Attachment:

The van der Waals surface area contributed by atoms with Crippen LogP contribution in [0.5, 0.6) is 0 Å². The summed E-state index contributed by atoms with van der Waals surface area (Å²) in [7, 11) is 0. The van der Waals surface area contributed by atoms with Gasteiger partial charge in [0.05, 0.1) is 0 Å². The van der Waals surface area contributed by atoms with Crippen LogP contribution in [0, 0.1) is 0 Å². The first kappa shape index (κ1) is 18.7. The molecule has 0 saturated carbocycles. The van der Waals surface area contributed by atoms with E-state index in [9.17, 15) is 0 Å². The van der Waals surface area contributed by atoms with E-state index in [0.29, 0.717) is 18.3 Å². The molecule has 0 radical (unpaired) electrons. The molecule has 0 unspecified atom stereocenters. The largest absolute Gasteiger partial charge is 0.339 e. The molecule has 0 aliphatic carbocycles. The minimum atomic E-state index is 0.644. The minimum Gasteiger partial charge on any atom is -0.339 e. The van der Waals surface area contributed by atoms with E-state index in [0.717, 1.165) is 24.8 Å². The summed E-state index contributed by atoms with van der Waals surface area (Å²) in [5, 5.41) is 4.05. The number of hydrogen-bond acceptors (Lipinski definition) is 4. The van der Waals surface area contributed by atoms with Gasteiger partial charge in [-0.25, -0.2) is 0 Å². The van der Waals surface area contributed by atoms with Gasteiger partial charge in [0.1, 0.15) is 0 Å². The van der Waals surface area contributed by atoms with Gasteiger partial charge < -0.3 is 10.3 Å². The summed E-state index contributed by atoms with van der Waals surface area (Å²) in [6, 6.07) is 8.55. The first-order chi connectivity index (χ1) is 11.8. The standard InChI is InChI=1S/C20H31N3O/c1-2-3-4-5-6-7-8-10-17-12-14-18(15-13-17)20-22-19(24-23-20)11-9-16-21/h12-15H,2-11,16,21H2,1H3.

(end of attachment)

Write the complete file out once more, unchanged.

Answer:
The van der Waals surface area contributed by atoms with Crippen LogP contribution in [0.5, 0.6) is 0 Å². The summed E-state index contributed by atoms with van der Waals surface area (Å²) in [7, 11) is 0. The van der Waals surface area contributed by atoms with Gasteiger partial charge in [0.05, 0.1) is 0 Å². The van der Waals surface area contributed by atoms with Crippen LogP contribution in [0, 0.1) is 0 Å². The first kappa shape index (κ1) is 18.7. The molecule has 0 saturated carbocycles. The van der Waals surface area contributed by atoms with E-state index in [9.17, 15) is 0 Å². The van der Waals surface area contributed by atoms with E-state index in [0.29, 0.717) is 18.3 Å². The molecule has 0 radical (unpaired) electrons. The molecule has 0 unspecified atom stereocenters. The largest absolute Gasteiger partial charge is 0.339 e. The molecule has 0 aliphatic carbocycles. The minimum atomic E-state index is 0.644. The minimum Gasteiger partial charge on any atom is -0.339 e. The van der Waals surface area contributed by atoms with E-state index in [0.717, 1.165) is 24.8 Å². The summed E-state index contributed by atoms with van der Waals surface area (Å²) in [5, 5.41) is 4.05. The number of hydrogen-bond acceptors (Lipinski definition) is 4. The van der Waals surface area contributed by atoms with Gasteiger partial charge in [-0.25, -0.2) is 0 Å². The van der Waals surface area contributed by atoms with Gasteiger partial charge in [0.1, 0.15) is 0 Å². The van der Waals surface area contributed by atoms with Gasteiger partial charge < -0.3 is 10.3 Å². The summed E-state index contributed by atoms with van der Waals surface area (Å²) in [6, 6.07) is 8.55. The first-order chi connectivity index (χ1) is 11.8. The standard InChI is InChI=1S/C20H31N3O/c1-2-3-4-5-6-7-8-10-17-12-14-18(15-13-17)20-22-19(24-23-20)11-9-16-21/h12-15H,2-11,16,21H2,1H3.